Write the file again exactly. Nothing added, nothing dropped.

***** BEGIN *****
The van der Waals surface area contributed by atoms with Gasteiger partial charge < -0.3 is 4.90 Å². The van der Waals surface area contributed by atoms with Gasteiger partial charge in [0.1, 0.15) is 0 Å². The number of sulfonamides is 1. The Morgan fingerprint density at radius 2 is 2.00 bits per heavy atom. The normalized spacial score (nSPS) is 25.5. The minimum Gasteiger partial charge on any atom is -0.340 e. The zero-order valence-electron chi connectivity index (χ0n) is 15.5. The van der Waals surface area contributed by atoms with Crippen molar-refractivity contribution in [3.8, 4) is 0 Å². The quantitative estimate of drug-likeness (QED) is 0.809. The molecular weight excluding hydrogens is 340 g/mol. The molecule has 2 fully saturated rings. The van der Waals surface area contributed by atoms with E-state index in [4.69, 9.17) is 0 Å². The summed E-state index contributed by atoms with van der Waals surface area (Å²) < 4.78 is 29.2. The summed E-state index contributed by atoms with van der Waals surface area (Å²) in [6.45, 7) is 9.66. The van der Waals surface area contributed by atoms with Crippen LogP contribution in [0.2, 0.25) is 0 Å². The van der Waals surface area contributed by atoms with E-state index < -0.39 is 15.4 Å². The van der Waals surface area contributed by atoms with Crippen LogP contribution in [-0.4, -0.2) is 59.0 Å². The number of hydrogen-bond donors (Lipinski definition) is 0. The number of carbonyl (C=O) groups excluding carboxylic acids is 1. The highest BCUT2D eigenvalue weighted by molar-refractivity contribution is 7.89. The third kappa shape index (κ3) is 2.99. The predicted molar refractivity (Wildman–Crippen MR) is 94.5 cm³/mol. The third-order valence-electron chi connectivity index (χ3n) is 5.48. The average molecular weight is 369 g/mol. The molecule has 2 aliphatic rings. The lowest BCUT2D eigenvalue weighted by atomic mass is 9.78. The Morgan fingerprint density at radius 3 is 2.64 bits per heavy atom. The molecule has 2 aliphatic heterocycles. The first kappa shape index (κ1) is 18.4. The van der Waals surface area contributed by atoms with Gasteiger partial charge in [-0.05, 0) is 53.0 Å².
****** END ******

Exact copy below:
The van der Waals surface area contributed by atoms with Gasteiger partial charge < -0.3 is 4.90 Å². The van der Waals surface area contributed by atoms with Gasteiger partial charge in [0.1, 0.15) is 0 Å². The number of sulfonamides is 1. The Morgan fingerprint density at radius 2 is 2.00 bits per heavy atom. The normalized spacial score (nSPS) is 25.5. The minimum Gasteiger partial charge on any atom is -0.340 e. The zero-order valence-electron chi connectivity index (χ0n) is 15.5. The van der Waals surface area contributed by atoms with Crippen molar-refractivity contribution in [3.8, 4) is 0 Å². The quantitative estimate of drug-likeness (QED) is 0.809. The molecular weight excluding hydrogens is 340 g/mol. The molecule has 2 fully saturated rings. The van der Waals surface area contributed by atoms with E-state index in [4.69, 9.17) is 0 Å². The summed E-state index contributed by atoms with van der Waals surface area (Å²) < 4.78 is 29.2. The summed E-state index contributed by atoms with van der Waals surface area (Å²) in [6.45, 7) is 9.66. The van der Waals surface area contributed by atoms with Crippen LogP contribution in [0.2, 0.25) is 0 Å². The van der Waals surface area contributed by atoms with E-state index < -0.39 is 15.4 Å². The van der Waals surface area contributed by atoms with Crippen LogP contribution in [-0.4, -0.2) is 59.0 Å². The number of hydrogen-bond donors (Lipinski definition) is 0. The number of carbonyl (C=O) groups excluding carboxylic acids is 1. The highest BCUT2D eigenvalue weighted by molar-refractivity contribution is 7.89. The third kappa shape index (κ3) is 2.99. The predicted molar refractivity (Wildman–Crippen MR) is 94.5 cm³/mol. The third-order valence-electron chi connectivity index (χ3n) is 5.48. The average molecular weight is 369 g/mol. The molecule has 2 aliphatic rings. The lowest BCUT2D eigenvalue weighted by atomic mass is 9.78. The Morgan fingerprint density at radius 3 is 2.64 bits per heavy atom. The molecule has 2 aliphatic heterocycles. The first kappa shape index (κ1) is 18.4. The van der Waals surface area contributed by atoms with Gasteiger partial charge in [-0.05, 0) is 53.0 Å².